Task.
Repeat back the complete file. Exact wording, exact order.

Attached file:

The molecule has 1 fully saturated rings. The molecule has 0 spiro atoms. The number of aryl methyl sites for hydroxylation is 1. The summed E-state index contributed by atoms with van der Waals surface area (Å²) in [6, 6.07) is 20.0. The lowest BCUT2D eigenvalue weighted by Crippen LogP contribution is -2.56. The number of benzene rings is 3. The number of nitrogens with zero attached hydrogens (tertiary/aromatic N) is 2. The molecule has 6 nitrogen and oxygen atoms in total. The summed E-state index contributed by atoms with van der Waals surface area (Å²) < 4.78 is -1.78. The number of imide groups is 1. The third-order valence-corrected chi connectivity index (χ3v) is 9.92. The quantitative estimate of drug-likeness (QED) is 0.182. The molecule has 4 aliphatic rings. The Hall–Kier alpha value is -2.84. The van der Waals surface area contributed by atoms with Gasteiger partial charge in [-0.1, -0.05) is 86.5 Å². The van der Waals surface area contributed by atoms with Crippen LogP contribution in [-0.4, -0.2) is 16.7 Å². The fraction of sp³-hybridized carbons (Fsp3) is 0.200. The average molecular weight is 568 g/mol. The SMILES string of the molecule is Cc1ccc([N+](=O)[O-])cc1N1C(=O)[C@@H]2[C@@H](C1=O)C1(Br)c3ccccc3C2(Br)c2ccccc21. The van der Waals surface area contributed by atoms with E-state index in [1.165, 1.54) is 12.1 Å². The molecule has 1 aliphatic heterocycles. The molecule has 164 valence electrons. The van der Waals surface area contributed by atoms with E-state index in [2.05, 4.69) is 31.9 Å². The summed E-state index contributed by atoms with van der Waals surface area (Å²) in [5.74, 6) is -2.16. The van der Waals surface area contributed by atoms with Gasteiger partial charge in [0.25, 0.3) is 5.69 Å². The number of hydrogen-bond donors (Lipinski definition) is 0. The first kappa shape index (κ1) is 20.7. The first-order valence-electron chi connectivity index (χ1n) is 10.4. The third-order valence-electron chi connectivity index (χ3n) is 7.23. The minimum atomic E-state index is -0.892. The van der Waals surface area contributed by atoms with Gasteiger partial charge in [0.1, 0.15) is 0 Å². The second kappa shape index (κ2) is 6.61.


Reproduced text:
The molecule has 1 fully saturated rings. The molecule has 0 spiro atoms. The number of aryl methyl sites for hydroxylation is 1. The summed E-state index contributed by atoms with van der Waals surface area (Å²) in [6, 6.07) is 20.0. The lowest BCUT2D eigenvalue weighted by Crippen LogP contribution is -2.56. The number of benzene rings is 3. The number of nitrogens with zero attached hydrogens (tertiary/aromatic N) is 2. The molecule has 6 nitrogen and oxygen atoms in total. The summed E-state index contributed by atoms with van der Waals surface area (Å²) < 4.78 is -1.78. The number of imide groups is 1. The third-order valence-corrected chi connectivity index (χ3v) is 9.92. The quantitative estimate of drug-likeness (QED) is 0.182. The molecule has 4 aliphatic rings. The Hall–Kier alpha value is -2.84. The van der Waals surface area contributed by atoms with Gasteiger partial charge in [-0.1, -0.05) is 86.5 Å². The van der Waals surface area contributed by atoms with Crippen LogP contribution in [-0.4, -0.2) is 16.7 Å². The fraction of sp³-hybridized carbons (Fsp3) is 0.200. The average molecular weight is 568 g/mol. The SMILES string of the molecule is Cc1ccc([N+](=O)[O-])cc1N1C(=O)[C@@H]2[C@@H](C1=O)C1(Br)c3ccccc3C2(Br)c2ccccc21. The van der Waals surface area contributed by atoms with E-state index in [1.165, 1.54) is 12.1 Å². The molecule has 1 aliphatic heterocycles. The molecule has 164 valence electrons. The van der Waals surface area contributed by atoms with E-state index in [2.05, 4.69) is 31.9 Å². The summed E-state index contributed by atoms with van der Waals surface area (Å²) in [5.74, 6) is -2.16. The van der Waals surface area contributed by atoms with Gasteiger partial charge in [0.25, 0.3) is 5.69 Å². The number of hydrogen-bond donors (Lipinski definition) is 0. The first kappa shape index (κ1) is 20.7. The first-order valence-electron chi connectivity index (χ1n) is 10.4. The third-order valence-electron chi connectivity index (χ3n) is 7.23. The minimum atomic E-state index is -0.892. The van der Waals surface area contributed by atoms with Gasteiger partial charge in [0.1, 0.15) is 0 Å². The second kappa shape index (κ2) is 6.61.